Burns are a condition that arises due to exposure to moderate to high-temperature heat to the skin of the body.
Burns are a condition that arises due to exposure to moderate to high-temperature heat to the skin of the body. Burns can occur from a variety of sources, including sunlight, chemicals, electricity, or fire.
Burns can be very painful, causing red and peeling skin, sores, swelling, and skin discoloration. The pain that is felt is not always directly proportional to the severity of the burn. This is because a high-severity burn may no longer be painful.
Burns can result from a variety of causes, including:
- Hot liquid or steam
- Iron, glass, or hot objects
- Electric current
- Radiation from X-rays or radiation therapy to treat cancer
- Direct sunlight or artificial ultraviolet (UV) rays
- Chemicals such as strong acids, gasoline, or paint thinner
Based on the degree of severity of burns, there are three classifications of burns:
- First-degree burns. In this condition, only the epidermis or the outer layer of the skin is affected. May cause redness, swelling, and pain.
Generally, first-degree burns can be treated with initial treatment at home or in the emergency room/Puskesmas. With proper treatment, the burn should subside in a few days to a week. Sunburns are a classic example of first-degree burns.
- Second-degree burns. In this condition, the impact of burns can be seen on the epidermis and part or all of the dermis (the inner layer of skin that is under the epidermis).
Second-degree burns can appear as reddish or white skin, accompanied by blisters, swelling, and pain. Burns that occur often appear wet or moist. Deep second-degree burns can cause scars.
- Third-degree burns. In addition to the epidermis and dermis, in this heaviest condition, the fatty tissue under the skin is also affected. The burned area can be black like charcoal or white. The skin can appear waxy or rough.
Third-degree burns can damage the nerves of the body, which causes numbness. Someone who has this type of burn has the potential to experience difficulty breathing due to inhaling smoke or carbon monoxide poisoning.
Diagnosis of burns can generally be established through medical interviews and direct physical examination. When carrying out a physical examination the doctor will evaluate the skin affected by the burn and determine the total body surface area affected.
Roughly speaking, a skin surface the size of the palm of the hand is considered to be approximately 1% of the total body surface area. For those aged 10-40 years, the American Burn Association stipulates that severe burns are burns that cover more than 25% of the total body surface area, or types of burns that affect the areas of the eyes, ears, face, hands, feet or groin. .
This physical examination is also carried out to determine the presence of other forms of injury that occur together with burns. While supporting examinations that can be carried out usually include laboratory tests and imaging.
If a burn occurs, some of the initial treatments that can be done are:
- Stop exposure immediately, which means keeping the patient away from the chemical or flame that started the fire.
- Remove all clothing or jewelry around the burned skin area. Be careful, you don’t need to try to remove anything stuck to the burned skin, because it will cause pain.
- Cool the burn under running water at room temperature for 20 minutes immediately after the injury. Do not use ice, ice water, cream or oily substances such as butter.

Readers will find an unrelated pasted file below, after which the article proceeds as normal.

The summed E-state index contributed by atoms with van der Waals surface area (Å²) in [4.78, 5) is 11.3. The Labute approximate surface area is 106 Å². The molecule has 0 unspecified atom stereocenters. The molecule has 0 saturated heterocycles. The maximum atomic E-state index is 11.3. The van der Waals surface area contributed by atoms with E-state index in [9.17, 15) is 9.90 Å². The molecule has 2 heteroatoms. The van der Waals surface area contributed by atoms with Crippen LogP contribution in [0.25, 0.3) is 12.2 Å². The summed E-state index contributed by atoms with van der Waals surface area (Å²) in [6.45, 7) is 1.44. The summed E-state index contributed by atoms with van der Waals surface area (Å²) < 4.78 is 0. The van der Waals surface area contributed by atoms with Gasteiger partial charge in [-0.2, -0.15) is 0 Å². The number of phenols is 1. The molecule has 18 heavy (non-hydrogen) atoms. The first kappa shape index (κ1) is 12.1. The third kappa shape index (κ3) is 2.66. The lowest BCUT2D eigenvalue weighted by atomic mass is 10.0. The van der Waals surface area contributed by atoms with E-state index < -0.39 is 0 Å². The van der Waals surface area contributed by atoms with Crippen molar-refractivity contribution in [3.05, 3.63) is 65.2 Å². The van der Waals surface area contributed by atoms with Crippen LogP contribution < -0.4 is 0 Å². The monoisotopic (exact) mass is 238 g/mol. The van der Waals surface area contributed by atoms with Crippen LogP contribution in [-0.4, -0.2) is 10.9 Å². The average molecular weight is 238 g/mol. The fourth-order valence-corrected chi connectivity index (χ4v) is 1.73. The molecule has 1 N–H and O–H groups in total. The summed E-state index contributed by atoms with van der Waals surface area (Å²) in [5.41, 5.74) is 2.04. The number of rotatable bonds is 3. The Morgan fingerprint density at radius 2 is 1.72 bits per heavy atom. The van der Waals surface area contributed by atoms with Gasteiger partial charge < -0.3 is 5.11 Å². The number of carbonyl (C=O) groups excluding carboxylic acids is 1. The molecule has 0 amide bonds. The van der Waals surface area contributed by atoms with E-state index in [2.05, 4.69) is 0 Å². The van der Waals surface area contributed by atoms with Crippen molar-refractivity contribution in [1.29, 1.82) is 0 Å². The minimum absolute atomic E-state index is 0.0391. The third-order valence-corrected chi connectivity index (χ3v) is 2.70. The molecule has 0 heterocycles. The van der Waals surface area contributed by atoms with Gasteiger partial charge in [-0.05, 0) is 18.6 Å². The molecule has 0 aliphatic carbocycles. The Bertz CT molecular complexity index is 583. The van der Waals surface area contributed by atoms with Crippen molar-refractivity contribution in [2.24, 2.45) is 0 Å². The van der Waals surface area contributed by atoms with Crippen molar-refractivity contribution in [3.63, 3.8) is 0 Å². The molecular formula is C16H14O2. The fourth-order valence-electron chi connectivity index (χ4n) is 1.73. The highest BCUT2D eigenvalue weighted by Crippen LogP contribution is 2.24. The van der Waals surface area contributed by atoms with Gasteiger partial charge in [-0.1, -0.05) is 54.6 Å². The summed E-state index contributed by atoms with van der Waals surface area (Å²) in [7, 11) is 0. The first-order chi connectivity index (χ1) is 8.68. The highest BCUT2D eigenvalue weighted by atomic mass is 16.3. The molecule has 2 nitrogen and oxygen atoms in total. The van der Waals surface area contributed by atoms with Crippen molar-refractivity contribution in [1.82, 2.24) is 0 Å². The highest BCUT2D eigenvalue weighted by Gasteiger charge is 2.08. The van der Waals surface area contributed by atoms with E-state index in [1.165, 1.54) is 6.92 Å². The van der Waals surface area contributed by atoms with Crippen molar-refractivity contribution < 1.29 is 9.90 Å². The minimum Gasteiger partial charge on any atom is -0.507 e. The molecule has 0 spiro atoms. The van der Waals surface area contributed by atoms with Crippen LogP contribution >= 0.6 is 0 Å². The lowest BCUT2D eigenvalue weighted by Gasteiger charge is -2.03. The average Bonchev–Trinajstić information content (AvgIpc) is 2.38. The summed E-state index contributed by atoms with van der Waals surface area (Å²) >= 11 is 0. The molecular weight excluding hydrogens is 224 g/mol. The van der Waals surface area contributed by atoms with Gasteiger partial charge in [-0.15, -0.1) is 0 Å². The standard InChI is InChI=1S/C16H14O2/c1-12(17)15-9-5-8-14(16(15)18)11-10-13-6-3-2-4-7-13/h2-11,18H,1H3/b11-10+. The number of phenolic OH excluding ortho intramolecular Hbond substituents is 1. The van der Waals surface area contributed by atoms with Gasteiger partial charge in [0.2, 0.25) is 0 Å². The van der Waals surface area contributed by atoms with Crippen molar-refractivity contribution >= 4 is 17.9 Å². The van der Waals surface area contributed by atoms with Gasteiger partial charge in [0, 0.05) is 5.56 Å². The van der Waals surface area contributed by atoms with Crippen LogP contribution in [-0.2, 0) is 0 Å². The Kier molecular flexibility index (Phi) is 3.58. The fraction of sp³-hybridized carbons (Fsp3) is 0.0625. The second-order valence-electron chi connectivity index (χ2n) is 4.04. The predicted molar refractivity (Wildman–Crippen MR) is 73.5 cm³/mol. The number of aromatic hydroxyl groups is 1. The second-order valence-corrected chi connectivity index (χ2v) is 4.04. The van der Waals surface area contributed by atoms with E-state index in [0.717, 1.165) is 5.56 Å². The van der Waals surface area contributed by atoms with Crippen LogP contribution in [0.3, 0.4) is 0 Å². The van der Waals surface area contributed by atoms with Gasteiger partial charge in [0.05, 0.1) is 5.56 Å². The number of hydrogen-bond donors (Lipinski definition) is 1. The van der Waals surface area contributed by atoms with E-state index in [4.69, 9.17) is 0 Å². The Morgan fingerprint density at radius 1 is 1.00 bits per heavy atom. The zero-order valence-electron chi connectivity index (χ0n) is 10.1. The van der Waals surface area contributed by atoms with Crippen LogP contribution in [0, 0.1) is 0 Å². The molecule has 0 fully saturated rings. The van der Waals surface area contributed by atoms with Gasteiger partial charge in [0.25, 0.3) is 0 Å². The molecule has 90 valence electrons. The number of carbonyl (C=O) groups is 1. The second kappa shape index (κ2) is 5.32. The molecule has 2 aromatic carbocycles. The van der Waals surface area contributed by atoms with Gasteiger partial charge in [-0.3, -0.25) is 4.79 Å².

- Warm the injured person. Use blankets or thick layers of clothing. But avoid the injured part. Keeping the patient warm can prevent hypothermia, which is a condition where the human body temperature is below 35°C.
- If there is an injury to the facial area, try to keep the injured patient in a sitting position. This can help reduce any swelling that may occur.
- Immediately consult the nearest health facility to get a further evaluation to determine the most appropriate burn treatment.
Treatment for burns depends on the type and extent of the injury. For burns that are quite severe, after receiving initial treatment, the patient must then receive treatment, wound closure, therapy, and surgery.
The goals of treating burns are to treat pain, remove dead tissue, prevent infection, minimize scar tissue, restore bodily functions, and review the emotional needs of sufferers who have suffered burns. Depending on the degree of severity, treatment of burns can be done on an inpatient or outpatient basis.
People who have burns also need additional fluids which can be given by intravenous infusion to prevent dehydration. Apart from that, you also need painkillers to reduce pain, antibiotics to inhibit further infection, drugs in the form of creams or ointments, proper wound covers or dressings to keep moisture and support the healing process of burns. Reconstructive surgery is needed to remove dead tissue and replace skin injured by burns.
One of the important things that can be done to prevent burns is to know the things that are at risk of causing a fire both at home and at work. Especially when you work in an environment with fire, chemicals, or heated materials.
To minimize the risk of burns occurring around the household, there are several things that can be done:
- Avoid leaving food on the stove unattended.
- Keep hot liquids out of reach of children or pets.
- Place electronic equipment away from water sources.
- Check the temperature of food before serving it to children.
- Avoid wearing flammable clothing while cooking
- Keep heat sources such as stoves, cooking utensils, stoves, etc. out of reach of children.
- Unplug electronic devices such as irons when not in use.
- Avoid smoking inside the house.
- Check fire smoke detectors regularly.
- Keep a fire extinguisher at home.
- Keep chemicals and matches out of reach of children.
- Check the temperature of the bath water before bathing the child.